My husband, Scott, is a minister. That calling marked his life even before he finished high school. It was evident early in his life, not only to Scott but to people around him as well. My husband is also a Florida Gator fan. No one can explain that. I won’t even try. When Tim Tebow was quarterback for the Florida Gators, Scott found a connection between his football and his faith that made him especially excitable on game days.
Following his spiritual intuition, Tebow changed the message on his eye black from his usual Phil. 4:13 to John 3:16 for the 2009 BCS national championship game against the Oklahoma Sooners. The Gators won that championship. Over the next 24-hours, John 3:16 hit the top of the most-Googled item list with more than 92 million searches.
That’s 92 million searches for a single Bible verse. If anyone is going to read only one verse of the Bible, John 3:16 is probably the verse to read. “For God so loved the world, that he gave his only Son, that whoever believes in him should not perish but have eternal life.” It sums up the gospel. That verse alone can inspire us to consider God’s love, Jesus’ sacrifice, and our own eternity. It’s a good place to start.
There are definite benefits to focusing on a single Bible verse. However, I think we often have a tendency to create our own less than accurate context for a single verse if we fail to read the verses that come before and after it. John 3:16 is a good example. If it’s the first time you’ve heard those words, you might not know that it is Jesus himself speaking them. If you have heard them before but are not as comfortable or familiar with more of the Bible, you’re likely to think that they were delivered to a crowd of people. That’s probably because these days it’s a popular verse to share in public gatherings, like Tim Tebow at a college football game. If you read all 36 verses of the third chapter of John, you will see that Jesus is having a one-on-one conversation with Nicodemus, a religious leader who was having difficulty understanding the “born again” concept. Nicodemus waited until after dark, a time less likely to be seen, to go and talk to Jesus about it. It wasn’t a Jumbotron kind of conversation.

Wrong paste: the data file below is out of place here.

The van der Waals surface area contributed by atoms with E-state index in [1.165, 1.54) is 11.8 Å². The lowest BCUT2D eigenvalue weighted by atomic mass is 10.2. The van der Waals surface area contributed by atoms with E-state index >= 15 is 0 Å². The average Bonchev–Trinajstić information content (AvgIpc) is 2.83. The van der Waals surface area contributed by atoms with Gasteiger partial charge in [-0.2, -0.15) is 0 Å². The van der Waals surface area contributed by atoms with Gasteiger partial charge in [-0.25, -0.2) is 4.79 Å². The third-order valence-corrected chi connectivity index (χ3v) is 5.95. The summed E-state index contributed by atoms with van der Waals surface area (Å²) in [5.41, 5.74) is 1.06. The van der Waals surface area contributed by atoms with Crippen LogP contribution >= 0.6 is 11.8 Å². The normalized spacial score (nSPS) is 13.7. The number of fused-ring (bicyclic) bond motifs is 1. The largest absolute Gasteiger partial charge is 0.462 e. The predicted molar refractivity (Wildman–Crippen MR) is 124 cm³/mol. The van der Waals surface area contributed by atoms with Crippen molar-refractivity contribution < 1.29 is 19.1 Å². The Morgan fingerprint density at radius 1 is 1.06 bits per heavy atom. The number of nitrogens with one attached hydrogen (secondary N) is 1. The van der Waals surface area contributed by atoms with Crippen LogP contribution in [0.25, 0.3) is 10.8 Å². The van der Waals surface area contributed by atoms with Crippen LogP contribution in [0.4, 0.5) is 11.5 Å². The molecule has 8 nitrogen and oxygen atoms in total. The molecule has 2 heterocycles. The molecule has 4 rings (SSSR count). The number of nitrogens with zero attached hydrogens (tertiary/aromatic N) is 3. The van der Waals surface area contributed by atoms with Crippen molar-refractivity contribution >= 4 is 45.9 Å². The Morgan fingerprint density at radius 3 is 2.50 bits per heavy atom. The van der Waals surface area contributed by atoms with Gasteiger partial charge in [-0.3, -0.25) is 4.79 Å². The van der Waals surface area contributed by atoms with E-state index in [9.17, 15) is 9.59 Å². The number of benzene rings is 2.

A couple of weeks ago, Brantley Strickland wrote a column seeking submissions from clergymen to help enhance the Faith & Values page. He asked for “a few good men.” As a woman, it sparked something in me that felt a little bit like it was time to change the message on my eye black and get in this game. When it comes to spiritual matters, sometimes a woman needs to hear from another woman, not a few good men.
Gender is a sensitive issue in religious conversations. Perhaps that’s why we often choose to isolate single Bible verses and manufacture a context to fit our social and cultural situations. Ephesians 5:22 is another one of those verses, albeit not nearly as popular as John 3:16. It talks about being a submissive wife. If you don’t read the preceding and following verses, you will miss the fact that the whole book of Ephesians is about unity. It’s about working together and how it takes all of us, men and women, to get the job done.
If you haven’t read it, Ephesians has only six chapters which could be easily read in one sitting. The last chapter in the book of Ephesians talks about putting on armor, and the way I read it, both men and women need to suit up. Those words are there because in this world there is a fierce opponent to unity. Game day is here, men and women. Get your helmet. And maybe a little eye black.
This article was originally posted August 24, 2014 on The Press and Standard's website: